Why don't they just shoot them? That's what they do in other totalitarian regimes. Surely Darling Brown Balls must have considered this? It's entirely compatible with their particular brand of lefty fascism.

David Boothroyd said...

Can I just point out that as of April, all issues relating to pay and allowances for Members of Parliament will be the responsibility of the Independent Parliamentary Standards Authority and therefore out of the hands of Parliament? While it might be possible for Parliament to pass a resolution to urge IPSA to make certain changes, or a Bill to order IPSA to make some amendments to the regulations, it would be defeating the whole purpose of setting pay and allowances independently.

Tcheuchter said...

I still have to be convinced that MPs should be paid anything other than genuine expenses.

If they need an income other than what they can provide themselves it should be provided by their supporters (parties).

tory boys never grow up said...

"Please point out anywhere where I have presumed guilt."

"the money isn't paid over until the MP is found innocent?"

Happy to help - as someone who wants to be a legislator perhaps you could explain how such legislation could be drafted, as well the rights and wrongs of retrospective legislation or usurping the power of the couts to pass sentences.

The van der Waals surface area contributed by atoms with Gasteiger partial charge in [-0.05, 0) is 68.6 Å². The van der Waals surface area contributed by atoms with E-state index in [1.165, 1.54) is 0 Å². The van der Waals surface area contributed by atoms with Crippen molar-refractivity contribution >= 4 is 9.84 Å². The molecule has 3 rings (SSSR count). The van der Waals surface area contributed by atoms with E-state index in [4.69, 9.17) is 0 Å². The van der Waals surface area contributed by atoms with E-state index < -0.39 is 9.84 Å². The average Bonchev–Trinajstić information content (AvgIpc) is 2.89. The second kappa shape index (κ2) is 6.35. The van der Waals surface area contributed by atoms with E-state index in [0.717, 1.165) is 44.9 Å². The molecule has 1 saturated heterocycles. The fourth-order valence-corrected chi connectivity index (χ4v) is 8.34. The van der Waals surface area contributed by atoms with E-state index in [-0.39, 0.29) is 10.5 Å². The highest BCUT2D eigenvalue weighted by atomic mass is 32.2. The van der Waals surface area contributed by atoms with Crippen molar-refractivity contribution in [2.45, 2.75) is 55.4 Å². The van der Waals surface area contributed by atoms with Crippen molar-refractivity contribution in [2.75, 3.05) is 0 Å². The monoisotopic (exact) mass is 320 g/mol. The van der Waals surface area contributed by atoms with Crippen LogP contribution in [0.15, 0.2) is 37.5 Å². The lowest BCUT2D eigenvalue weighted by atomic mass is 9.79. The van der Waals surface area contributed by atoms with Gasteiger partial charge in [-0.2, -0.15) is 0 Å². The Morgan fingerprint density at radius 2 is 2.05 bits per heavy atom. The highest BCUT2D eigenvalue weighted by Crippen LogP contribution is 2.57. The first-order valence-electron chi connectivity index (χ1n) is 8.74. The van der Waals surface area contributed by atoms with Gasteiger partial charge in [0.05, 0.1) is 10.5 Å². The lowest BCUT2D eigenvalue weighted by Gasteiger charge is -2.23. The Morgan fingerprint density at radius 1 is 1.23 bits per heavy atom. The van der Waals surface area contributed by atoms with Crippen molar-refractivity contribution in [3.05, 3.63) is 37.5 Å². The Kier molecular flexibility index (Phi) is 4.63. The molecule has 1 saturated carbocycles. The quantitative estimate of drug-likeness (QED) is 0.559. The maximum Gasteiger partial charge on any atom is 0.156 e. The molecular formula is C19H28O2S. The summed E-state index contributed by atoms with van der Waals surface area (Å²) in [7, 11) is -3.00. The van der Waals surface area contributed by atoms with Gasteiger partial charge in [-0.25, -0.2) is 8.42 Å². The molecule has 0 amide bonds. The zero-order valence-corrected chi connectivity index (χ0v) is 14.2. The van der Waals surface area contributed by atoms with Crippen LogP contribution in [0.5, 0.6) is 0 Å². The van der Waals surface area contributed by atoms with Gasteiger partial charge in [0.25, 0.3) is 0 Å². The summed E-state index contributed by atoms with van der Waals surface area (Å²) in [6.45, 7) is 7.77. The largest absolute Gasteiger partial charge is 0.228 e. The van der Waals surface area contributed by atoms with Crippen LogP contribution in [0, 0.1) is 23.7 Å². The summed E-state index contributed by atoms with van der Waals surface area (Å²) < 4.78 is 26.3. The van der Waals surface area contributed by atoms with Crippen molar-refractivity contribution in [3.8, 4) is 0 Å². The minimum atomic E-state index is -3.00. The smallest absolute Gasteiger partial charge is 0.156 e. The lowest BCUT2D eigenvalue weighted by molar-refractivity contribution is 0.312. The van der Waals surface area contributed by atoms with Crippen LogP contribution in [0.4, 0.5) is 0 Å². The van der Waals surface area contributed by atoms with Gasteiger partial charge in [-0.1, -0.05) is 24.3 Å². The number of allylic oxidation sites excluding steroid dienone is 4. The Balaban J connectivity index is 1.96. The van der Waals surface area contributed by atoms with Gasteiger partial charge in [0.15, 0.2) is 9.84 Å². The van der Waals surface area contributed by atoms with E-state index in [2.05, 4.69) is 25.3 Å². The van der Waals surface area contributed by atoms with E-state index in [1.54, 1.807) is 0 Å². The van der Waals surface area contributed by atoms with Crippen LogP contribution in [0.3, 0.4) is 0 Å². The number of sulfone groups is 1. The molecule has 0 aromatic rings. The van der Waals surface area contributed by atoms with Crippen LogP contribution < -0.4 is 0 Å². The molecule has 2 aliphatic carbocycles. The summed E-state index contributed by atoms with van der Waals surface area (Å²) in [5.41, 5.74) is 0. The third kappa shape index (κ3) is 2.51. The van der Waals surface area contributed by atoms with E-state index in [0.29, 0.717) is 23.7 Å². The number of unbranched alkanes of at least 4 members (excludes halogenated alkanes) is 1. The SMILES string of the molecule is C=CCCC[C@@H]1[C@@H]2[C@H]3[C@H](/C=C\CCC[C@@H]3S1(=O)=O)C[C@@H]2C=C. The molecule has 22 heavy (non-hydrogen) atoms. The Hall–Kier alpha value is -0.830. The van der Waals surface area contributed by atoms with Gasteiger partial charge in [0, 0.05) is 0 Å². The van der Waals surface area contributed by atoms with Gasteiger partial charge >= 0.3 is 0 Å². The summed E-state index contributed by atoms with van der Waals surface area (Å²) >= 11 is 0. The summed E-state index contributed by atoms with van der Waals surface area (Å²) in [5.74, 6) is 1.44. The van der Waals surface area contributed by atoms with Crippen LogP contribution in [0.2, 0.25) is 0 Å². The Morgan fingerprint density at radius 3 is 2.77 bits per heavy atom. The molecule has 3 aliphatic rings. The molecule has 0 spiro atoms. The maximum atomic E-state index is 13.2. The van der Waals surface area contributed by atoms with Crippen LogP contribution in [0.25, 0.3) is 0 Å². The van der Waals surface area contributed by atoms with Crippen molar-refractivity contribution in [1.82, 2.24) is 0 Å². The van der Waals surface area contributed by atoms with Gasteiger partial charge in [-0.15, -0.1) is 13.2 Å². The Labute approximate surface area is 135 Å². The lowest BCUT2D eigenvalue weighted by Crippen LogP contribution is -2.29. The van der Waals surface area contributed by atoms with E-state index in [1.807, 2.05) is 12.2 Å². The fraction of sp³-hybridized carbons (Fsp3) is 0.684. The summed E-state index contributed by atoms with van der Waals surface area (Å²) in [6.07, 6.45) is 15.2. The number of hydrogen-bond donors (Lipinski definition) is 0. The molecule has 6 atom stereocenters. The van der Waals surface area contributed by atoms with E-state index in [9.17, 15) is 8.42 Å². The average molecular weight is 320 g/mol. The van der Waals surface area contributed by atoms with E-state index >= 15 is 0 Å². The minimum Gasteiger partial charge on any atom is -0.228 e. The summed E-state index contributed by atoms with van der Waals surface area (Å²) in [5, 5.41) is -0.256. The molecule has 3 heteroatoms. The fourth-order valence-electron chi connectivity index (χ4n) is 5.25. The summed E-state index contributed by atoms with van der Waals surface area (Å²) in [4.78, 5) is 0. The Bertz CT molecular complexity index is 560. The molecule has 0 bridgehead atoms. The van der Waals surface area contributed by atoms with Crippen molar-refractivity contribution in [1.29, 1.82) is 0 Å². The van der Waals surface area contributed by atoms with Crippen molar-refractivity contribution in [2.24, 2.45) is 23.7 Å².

Mike Law said...

I still don't understand why any MP needs severance pay... it's not a bloody job.

Scary Biscuits said...

Jimmy at al, complaining that Iain is assuming guilt (which he isn't): even if he were remember that these MPs are asking to be tried outside the law, by Parliament itself. Thus, they themselves are waiving the rights that the law grants them. Parliament is under no obligation to assume their innocence or to give them any rights at all. These MPs can't have it both ways.

bewick said...

Yes fine Iain but as someone said this affects only 3 or 4.
With the exception of some who made "honest mistakes" most of those ordered to pay back MUST have known that what they were charging for went far beyond "wholly, exclusively and necessarily incurred" for the performance of their duties. Yet most have still got away with lots.
Even when the Commons Committees intervened to judge wrongdoing the offenders still escape with minor censure. Even Conway didn't have to pay back much of what he paid to his sons for nothing.
So the people saying that the Commons should judge need to think again. Will the Commons REALLY take a hard line on their peers? I think not.
Many of those standing down are doing so to preserve their resettlement grants which I believe are to go. They should stop NOW.
As for pensions. Hard one that. It was indeed possible for a public servant to be deprived of pension whether or not convicted. In 30 years service I saw it happen just once. Today? Well Human Rights would intervene and in any case MPs DO pay towards their own pension and at a higher rate than most other public servants. Their rewards though are far too good at 1/40 per year of service.